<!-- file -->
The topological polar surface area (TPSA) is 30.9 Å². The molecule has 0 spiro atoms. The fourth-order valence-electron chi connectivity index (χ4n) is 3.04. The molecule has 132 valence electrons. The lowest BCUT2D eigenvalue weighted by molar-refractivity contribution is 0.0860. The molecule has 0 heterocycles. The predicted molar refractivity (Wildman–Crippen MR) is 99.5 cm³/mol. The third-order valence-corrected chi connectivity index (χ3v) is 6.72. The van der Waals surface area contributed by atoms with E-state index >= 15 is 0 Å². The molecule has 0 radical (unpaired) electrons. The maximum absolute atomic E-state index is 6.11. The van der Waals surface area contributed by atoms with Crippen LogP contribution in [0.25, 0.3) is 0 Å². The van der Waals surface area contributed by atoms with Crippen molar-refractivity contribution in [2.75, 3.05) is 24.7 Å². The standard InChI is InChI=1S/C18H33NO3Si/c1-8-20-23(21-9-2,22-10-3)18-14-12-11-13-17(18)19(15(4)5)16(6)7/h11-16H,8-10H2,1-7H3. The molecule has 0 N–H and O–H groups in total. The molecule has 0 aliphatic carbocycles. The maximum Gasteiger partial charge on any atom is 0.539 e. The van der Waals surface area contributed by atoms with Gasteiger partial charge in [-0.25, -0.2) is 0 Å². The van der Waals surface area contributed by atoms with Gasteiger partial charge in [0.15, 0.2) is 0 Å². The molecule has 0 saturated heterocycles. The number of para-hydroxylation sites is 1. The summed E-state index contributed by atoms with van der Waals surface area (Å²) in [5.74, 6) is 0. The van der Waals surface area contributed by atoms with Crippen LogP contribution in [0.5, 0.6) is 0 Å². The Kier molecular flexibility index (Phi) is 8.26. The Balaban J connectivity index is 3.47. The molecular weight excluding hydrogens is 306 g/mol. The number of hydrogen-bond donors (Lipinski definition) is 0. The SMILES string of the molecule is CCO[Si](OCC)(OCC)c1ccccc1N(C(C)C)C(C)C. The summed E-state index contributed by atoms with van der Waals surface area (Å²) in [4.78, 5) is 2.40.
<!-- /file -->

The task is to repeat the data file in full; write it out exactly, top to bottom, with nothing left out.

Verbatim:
The topological polar surface area (TPSA) is 30.9 Å². The molecule has 0 spiro atoms. The fourth-order valence-electron chi connectivity index (χ4n) is 3.04. The molecule has 132 valence electrons. The lowest BCUT2D eigenvalue weighted by molar-refractivity contribution is 0.0860. The molecule has 0 heterocycles. The predicted molar refractivity (Wildman–Crippen MR) is 99.5 cm³/mol. The third-order valence-corrected chi connectivity index (χ3v) is 6.72. The van der Waals surface area contributed by atoms with E-state index >= 15 is 0 Å². The molecule has 0 radical (unpaired) electrons. The maximum absolute atomic E-state index is 6.11. The van der Waals surface area contributed by atoms with Crippen LogP contribution in [0.25, 0.3) is 0 Å². The van der Waals surface area contributed by atoms with Crippen molar-refractivity contribution in [2.75, 3.05) is 24.7 Å². The standard InChI is InChI=1S/C18H33NO3Si/c1-8-20-23(21-9-2,22-10-3)18-14-12-11-13-17(18)19(15(4)5)16(6)7/h11-16H,8-10H2,1-7H3. The molecule has 0 N–H and O–H groups in total. The molecule has 0 aliphatic carbocycles. The maximum Gasteiger partial charge on any atom is 0.539 e. The van der Waals surface area contributed by atoms with Gasteiger partial charge in [-0.25, -0.2) is 0 Å². The van der Waals surface area contributed by atoms with Gasteiger partial charge in [0.15, 0.2) is 0 Å². The molecule has 0 saturated heterocycles. The number of para-hydroxylation sites is 1. The summed E-state index contributed by atoms with van der Waals surface area (Å²) in [5.74, 6) is 0. The van der Waals surface area contributed by atoms with Crippen LogP contribution in [0.5, 0.6) is 0 Å². The Kier molecular flexibility index (Phi) is 8.26. The Balaban J connectivity index is 3.47. The molecular weight excluding hydrogens is 306 g/mol. The number of hydrogen-bond donors (Lipinski definition) is 0. The SMILES string of the molecule is CCO[Si](OCC)(OCC)c1ccccc1N(C(C)C)C(C)C. The summed E-state index contributed by atoms with van der Waals surface area (Å²) in [4.78, 5) is 2.40.